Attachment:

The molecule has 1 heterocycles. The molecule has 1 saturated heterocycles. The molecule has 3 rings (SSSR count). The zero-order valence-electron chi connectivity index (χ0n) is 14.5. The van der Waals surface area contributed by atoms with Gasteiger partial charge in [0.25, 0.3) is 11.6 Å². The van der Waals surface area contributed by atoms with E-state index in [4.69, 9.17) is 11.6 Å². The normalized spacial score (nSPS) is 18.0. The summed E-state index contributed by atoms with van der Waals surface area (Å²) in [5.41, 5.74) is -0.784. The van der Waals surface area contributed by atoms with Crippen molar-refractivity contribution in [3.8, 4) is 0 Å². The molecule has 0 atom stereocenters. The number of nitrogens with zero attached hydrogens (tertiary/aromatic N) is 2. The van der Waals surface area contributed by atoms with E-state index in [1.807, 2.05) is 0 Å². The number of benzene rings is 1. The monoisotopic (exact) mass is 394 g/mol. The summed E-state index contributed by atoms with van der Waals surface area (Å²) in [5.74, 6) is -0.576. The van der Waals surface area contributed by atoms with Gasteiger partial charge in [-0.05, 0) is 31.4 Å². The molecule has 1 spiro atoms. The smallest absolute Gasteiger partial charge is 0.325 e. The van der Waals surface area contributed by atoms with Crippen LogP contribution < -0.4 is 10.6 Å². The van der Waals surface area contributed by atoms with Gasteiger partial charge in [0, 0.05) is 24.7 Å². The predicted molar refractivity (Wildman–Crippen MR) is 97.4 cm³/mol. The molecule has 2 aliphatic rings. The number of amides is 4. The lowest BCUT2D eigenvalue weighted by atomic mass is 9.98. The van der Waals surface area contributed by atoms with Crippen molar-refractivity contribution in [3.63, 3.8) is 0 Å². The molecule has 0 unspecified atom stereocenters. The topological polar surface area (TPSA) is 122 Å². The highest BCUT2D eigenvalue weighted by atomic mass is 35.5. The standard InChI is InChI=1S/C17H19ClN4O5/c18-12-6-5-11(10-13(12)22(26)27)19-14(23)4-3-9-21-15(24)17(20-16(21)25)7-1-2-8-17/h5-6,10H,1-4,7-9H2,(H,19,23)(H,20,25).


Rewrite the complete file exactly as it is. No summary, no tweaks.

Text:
The molecule has 1 heterocycles. The molecule has 1 saturated heterocycles. The molecule has 3 rings (SSSR count). The zero-order valence-electron chi connectivity index (χ0n) is 14.5. The van der Waals surface area contributed by atoms with Gasteiger partial charge in [0.25, 0.3) is 11.6 Å². The van der Waals surface area contributed by atoms with E-state index in [4.69, 9.17) is 11.6 Å². The normalized spacial score (nSPS) is 18.0. The summed E-state index contributed by atoms with van der Waals surface area (Å²) in [5.41, 5.74) is -0.784. The van der Waals surface area contributed by atoms with Crippen molar-refractivity contribution in [3.8, 4) is 0 Å². The molecule has 0 atom stereocenters. The number of nitrogens with zero attached hydrogens (tertiary/aromatic N) is 2. The van der Waals surface area contributed by atoms with E-state index in [1.807, 2.05) is 0 Å². The number of benzene rings is 1. The monoisotopic (exact) mass is 394 g/mol. The summed E-state index contributed by atoms with van der Waals surface area (Å²) in [5.74, 6) is -0.576. The van der Waals surface area contributed by atoms with Gasteiger partial charge in [-0.05, 0) is 31.4 Å². The molecule has 1 spiro atoms. The smallest absolute Gasteiger partial charge is 0.325 e. The van der Waals surface area contributed by atoms with Crippen LogP contribution < -0.4 is 10.6 Å². The van der Waals surface area contributed by atoms with Gasteiger partial charge in [0, 0.05) is 24.7 Å². The predicted molar refractivity (Wildman–Crippen MR) is 97.4 cm³/mol. The molecule has 2 aliphatic rings. The number of amides is 4. The lowest BCUT2D eigenvalue weighted by atomic mass is 9.98. The van der Waals surface area contributed by atoms with Crippen molar-refractivity contribution in [3.63, 3.8) is 0 Å². The molecule has 0 unspecified atom stereocenters. The topological polar surface area (TPSA) is 122 Å². The highest BCUT2D eigenvalue weighted by atomic mass is 35.5. The standard InChI is InChI=1S/C17H19ClN4O5/c18-12-6-5-11(10-13(12)22(26)27)19-14(23)4-3-9-21-15(24)17(20-16(21)25)7-1-2-8-17/h5-6,10H,1-4,7-9H2,(H,19,23)(H,20,25).